The second contract, valued at $428,000, is a sole-source deal to provide the Defence Department with technical support for software installed aboard 17 ships and seven facilities on shore. The memo says Public Works will not cancel the contract “for reasons of operational requirements and proprietary rights.”

Another 13 Public Works contracts do not include the integrity framework clause, so they cannot be cancelled.

“Should any of these contracts have a follow-on requirement once expired, (Public Works) or (Shared Services Canada) will put them up for competition,” the Finley memo says.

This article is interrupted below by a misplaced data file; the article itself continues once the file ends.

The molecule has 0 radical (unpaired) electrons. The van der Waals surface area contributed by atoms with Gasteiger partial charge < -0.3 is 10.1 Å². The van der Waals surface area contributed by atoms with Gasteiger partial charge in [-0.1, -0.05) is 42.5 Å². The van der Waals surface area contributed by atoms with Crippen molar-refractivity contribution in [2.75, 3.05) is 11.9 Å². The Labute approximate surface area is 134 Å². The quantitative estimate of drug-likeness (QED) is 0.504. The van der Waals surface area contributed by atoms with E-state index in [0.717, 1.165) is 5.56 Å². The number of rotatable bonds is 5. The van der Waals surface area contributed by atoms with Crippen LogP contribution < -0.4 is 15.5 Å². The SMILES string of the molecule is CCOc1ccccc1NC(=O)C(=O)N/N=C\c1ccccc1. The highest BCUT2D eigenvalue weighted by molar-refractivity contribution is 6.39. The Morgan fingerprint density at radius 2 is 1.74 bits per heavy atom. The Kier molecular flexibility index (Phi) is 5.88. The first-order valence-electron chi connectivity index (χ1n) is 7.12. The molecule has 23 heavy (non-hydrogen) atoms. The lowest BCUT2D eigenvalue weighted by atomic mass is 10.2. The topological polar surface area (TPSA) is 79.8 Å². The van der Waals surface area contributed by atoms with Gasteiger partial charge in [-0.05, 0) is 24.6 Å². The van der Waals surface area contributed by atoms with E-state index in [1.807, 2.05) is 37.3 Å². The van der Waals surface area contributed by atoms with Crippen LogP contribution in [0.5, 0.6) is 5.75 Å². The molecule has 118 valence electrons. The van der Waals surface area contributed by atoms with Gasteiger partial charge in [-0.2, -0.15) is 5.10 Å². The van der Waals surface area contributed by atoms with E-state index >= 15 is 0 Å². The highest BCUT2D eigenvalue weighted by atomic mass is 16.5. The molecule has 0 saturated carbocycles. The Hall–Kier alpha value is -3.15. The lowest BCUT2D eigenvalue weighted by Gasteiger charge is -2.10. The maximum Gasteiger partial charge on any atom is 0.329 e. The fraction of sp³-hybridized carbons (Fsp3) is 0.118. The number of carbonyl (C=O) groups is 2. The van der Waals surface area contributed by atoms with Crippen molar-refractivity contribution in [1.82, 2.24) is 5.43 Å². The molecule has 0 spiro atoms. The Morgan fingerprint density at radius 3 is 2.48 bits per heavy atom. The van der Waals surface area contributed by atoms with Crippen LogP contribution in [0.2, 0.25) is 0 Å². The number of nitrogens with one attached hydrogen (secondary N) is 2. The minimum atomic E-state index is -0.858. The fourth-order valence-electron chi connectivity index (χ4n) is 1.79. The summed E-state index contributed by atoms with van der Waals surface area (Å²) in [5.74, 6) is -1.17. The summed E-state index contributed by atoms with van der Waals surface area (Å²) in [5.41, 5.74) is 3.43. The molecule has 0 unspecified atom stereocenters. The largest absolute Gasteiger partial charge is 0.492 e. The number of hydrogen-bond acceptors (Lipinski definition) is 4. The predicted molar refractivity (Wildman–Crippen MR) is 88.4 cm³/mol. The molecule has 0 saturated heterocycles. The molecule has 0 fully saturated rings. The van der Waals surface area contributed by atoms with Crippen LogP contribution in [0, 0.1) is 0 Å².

“In some cases, there may be a need to utilize HP Canada, for example, if they have the intellectual property rights, in which case the public interest exception could apply.”

Shared Services Canada has 13 of its own contracts with HP Canada, worth a total of $85 million. But only one of those deals — worth $13,000 — has the integrity framework clause. The contract expires in June, and the Finley memo recommends letting the deal run out.

Neither Public Works nor HP Canada immediately responded to requests for comment.

Just Posted

Scares and chills await at haunted house in Red Deer

Zed Haunted House helps raise money for Boys and Girls Club of Red Deer District

PHOTO: Renewable Energy Fair at Red Deer College

The Renewable Energy Fair and Workshops event was held at Red Deer… Continue reading

PHOTOS: Red Deer College Queens host third annual Pink in the Rink game

Queens raised $12,035 for the Central Alberta Cancer Centre.